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optimial inlining algo?
• skaller
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 Date: -- (:) From: skaller Subject: optimial inlining algo?
```I am trying to reduce a set of routines, with certain routines
deemed roots, to an optimal configuration by inlining. A configuration
is optimal if, apart from the roots, the only routines left are
self-recursive.

You can easily extend this to non-tail-recursive. For the purpose
of the discussion functional values don't exist (although the
real algorithm also tries to eliminate closures, and should
ensure this is the case if an argument is an anonymous function).

The inlining process consists of making a copy of a function
and all its children, except its parameters. The copies are then
type specialised based on the call, and parameter specialised
by replacing parameters with arguments (the real algorithm
also permits copying the parameter and assigning the argument
to it).

The application is then replaced by a fresh variable, which is
initialised by inlining the modified function body, replacing
return statements with initialisation of this variable.

The code to do the mechanics of inlining isn't the issue here,
the problem is deciding whether to inline the application.

In principle, this problem just involves two related graphs:
the call graph and child graph. The problem is that the graphs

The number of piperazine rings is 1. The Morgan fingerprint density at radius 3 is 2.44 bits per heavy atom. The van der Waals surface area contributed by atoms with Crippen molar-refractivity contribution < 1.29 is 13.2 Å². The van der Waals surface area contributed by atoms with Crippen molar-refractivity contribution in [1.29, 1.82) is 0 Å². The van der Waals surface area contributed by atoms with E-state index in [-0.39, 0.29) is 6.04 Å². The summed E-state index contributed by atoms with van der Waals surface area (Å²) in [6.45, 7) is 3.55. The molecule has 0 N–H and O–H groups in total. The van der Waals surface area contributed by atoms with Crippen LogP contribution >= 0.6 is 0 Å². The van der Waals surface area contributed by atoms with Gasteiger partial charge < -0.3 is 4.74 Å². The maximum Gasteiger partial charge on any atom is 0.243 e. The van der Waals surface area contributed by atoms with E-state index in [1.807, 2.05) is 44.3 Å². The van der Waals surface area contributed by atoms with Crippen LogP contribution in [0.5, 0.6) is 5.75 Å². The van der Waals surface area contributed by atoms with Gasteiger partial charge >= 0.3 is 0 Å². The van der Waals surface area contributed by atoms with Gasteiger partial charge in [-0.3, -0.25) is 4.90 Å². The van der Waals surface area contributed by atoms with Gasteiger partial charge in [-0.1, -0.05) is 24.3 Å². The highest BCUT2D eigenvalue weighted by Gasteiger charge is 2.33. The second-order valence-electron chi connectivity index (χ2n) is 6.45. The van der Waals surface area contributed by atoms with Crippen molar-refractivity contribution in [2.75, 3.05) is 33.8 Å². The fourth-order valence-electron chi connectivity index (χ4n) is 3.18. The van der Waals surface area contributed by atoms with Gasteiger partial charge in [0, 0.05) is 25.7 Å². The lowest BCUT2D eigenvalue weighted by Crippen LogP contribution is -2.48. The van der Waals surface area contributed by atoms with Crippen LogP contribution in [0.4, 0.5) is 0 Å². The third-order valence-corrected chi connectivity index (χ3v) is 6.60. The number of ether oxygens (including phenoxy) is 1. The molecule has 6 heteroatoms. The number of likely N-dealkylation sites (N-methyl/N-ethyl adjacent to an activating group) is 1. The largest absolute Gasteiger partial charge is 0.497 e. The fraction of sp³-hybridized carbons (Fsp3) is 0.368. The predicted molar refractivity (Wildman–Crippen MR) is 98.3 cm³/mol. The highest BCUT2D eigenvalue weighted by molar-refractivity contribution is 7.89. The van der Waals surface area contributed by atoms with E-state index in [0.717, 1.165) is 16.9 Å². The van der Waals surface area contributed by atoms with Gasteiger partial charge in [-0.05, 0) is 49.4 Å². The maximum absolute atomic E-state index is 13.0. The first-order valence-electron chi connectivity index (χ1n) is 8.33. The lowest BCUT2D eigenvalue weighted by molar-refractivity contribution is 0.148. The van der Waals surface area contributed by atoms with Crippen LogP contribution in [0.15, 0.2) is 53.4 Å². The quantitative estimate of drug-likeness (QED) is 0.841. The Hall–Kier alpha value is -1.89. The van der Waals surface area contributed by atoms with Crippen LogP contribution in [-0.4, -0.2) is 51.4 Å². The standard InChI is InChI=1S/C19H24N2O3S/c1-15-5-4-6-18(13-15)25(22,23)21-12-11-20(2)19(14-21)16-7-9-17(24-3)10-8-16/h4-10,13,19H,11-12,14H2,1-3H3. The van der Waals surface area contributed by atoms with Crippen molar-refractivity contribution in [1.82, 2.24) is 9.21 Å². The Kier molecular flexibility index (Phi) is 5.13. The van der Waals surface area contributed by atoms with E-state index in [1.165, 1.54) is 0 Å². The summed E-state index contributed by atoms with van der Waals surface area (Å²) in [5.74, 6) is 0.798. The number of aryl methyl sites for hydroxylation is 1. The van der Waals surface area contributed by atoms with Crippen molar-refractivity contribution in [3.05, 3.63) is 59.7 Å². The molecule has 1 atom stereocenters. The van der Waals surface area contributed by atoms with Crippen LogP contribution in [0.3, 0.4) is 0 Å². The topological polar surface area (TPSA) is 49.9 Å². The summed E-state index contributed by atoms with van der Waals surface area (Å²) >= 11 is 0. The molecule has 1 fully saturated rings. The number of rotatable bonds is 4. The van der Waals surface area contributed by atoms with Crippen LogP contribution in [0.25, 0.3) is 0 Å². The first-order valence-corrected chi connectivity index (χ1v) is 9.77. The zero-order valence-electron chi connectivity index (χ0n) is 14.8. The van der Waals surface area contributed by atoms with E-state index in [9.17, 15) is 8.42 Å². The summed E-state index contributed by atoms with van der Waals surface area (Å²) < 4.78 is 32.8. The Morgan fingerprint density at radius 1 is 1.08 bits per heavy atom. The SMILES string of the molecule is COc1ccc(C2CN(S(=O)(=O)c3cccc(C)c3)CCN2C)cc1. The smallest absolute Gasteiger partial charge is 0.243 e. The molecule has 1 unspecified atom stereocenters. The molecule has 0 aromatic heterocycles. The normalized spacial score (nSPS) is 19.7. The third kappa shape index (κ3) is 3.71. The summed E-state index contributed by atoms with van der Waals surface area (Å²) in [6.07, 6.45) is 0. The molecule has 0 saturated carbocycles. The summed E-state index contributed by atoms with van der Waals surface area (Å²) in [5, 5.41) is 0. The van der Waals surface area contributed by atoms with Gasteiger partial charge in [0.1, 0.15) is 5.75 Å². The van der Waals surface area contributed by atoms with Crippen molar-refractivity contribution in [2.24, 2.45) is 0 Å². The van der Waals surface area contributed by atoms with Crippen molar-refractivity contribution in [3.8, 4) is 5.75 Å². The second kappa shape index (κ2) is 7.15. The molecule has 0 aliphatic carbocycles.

are subject to both reduction (removing functions by inlining
them) and also expansion (adding specialised copies of children).

My actual algorithm does this: before optimising a function,
optimise its children. Before inlining a function, optimise
that function. Optimisation is a mutator: functional code would
be hopelessly inefficient.

The difficulty is ensuring recursions like

A has child B has child C
A calls B calls C calls C

are flattened by inlining C into B, then B into A.
A call to A, however, must not be inlined.

I'm trying to build a rule based on three properties:

a) the call in A to B is recursive
b) the function F is recursive
(equivalent to F contains a recursive call)
c) A is the parent of B

together with an ordering of optimisations. I can't find
a rule that actually works (it either fails to produce
optimal results, or clones children infinitely)

Anyone have any ideas?

--
John Skaller <skaller at users dot sf dot net>
Felix, successor to C++: http://felix.sf.net

```